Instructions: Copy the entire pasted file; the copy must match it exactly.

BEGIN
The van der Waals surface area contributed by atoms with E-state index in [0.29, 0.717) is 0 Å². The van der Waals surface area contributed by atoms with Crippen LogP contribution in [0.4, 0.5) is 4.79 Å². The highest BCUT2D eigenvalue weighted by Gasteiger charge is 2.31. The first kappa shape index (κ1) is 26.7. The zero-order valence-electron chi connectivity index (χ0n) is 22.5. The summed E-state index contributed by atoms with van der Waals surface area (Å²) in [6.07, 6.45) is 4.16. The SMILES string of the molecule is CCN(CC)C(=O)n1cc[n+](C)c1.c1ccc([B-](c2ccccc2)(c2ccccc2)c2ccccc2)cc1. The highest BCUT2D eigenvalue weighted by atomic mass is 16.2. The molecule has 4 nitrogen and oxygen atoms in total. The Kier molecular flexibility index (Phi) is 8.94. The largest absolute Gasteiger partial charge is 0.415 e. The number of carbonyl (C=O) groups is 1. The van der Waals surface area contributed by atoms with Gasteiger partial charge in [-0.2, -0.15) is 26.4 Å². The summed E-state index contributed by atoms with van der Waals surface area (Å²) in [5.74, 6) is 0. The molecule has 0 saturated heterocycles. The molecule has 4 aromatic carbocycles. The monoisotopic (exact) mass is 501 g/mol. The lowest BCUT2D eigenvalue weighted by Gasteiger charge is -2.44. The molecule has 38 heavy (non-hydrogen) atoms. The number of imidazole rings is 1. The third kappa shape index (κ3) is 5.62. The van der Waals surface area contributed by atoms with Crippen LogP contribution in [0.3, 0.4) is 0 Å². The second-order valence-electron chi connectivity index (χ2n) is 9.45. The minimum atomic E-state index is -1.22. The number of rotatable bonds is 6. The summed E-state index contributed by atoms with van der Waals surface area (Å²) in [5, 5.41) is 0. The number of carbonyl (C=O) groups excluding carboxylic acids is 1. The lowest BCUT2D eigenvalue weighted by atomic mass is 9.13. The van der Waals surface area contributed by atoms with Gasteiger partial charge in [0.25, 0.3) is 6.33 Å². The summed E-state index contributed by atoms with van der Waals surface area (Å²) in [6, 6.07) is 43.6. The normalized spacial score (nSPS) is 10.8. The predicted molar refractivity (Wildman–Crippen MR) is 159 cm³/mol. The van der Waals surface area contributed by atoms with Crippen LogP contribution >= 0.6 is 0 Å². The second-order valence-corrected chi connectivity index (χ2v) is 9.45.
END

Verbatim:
The van der Waals surface area contributed by atoms with E-state index in [0.29, 0.717) is 0 Å². The van der Waals surface area contributed by atoms with Crippen LogP contribution in [0.4, 0.5) is 4.79 Å². The highest BCUT2D eigenvalue weighted by Gasteiger charge is 2.31. The first kappa shape index (κ1) is 26.7. The zero-order valence-electron chi connectivity index (χ0n) is 22.5. The summed E-state index contributed by atoms with van der Waals surface area (Å²) in [6.07, 6.45) is 4.16. The SMILES string of the molecule is CCN(CC)C(=O)n1cc[n+](C)c1.c1ccc([B-](c2ccccc2)(c2ccccc2)c2ccccc2)cc1. The highest BCUT2D eigenvalue weighted by atomic mass is 16.2. The molecule has 4 nitrogen and oxygen atoms in total. The Kier molecular flexibility index (Phi) is 8.94. The largest absolute Gasteiger partial charge is 0.415 e. The number of carbonyl (C=O) groups is 1. The van der Waals surface area contributed by atoms with Gasteiger partial charge in [-0.2, -0.15) is 26.4 Å². The summed E-state index contributed by atoms with van der Waals surface area (Å²) in [5.74, 6) is 0. The molecule has 0 saturated heterocycles. The molecule has 4 aromatic carbocycles. The monoisotopic (exact) mass is 501 g/mol. The lowest BCUT2D eigenvalue weighted by Gasteiger charge is -2.44. The molecule has 38 heavy (non-hydrogen) atoms. The number of imidazole rings is 1. The third kappa shape index (κ3) is 5.62. The van der Waals surface area contributed by atoms with Crippen LogP contribution in [0.3, 0.4) is 0 Å². The second-order valence-electron chi connectivity index (χ2n) is 9.45. The minimum atomic E-state index is -1.22. The number of rotatable bonds is 6. The summed E-state index contributed by atoms with van der Waals surface area (Å²) in [5, 5.41) is 0. The number of carbonyl (C=O) groups excluding carboxylic acids is 1. The lowest BCUT2D eigenvalue weighted by atomic mass is 9.13. The van der Waals surface area contributed by atoms with Gasteiger partial charge in [0.25, 0.3) is 6.33 Å². The summed E-state index contributed by atoms with van der Waals surface area (Å²) in [6, 6.07) is 43.6. The normalized spacial score (nSPS) is 10.8. The predicted molar refractivity (Wildman–Crippen MR) is 159 cm³/mol. The van der Waals surface area contributed by atoms with Crippen LogP contribution >= 0.6 is 0 Å². The second-order valence-corrected chi connectivity index (χ2v) is 9.45.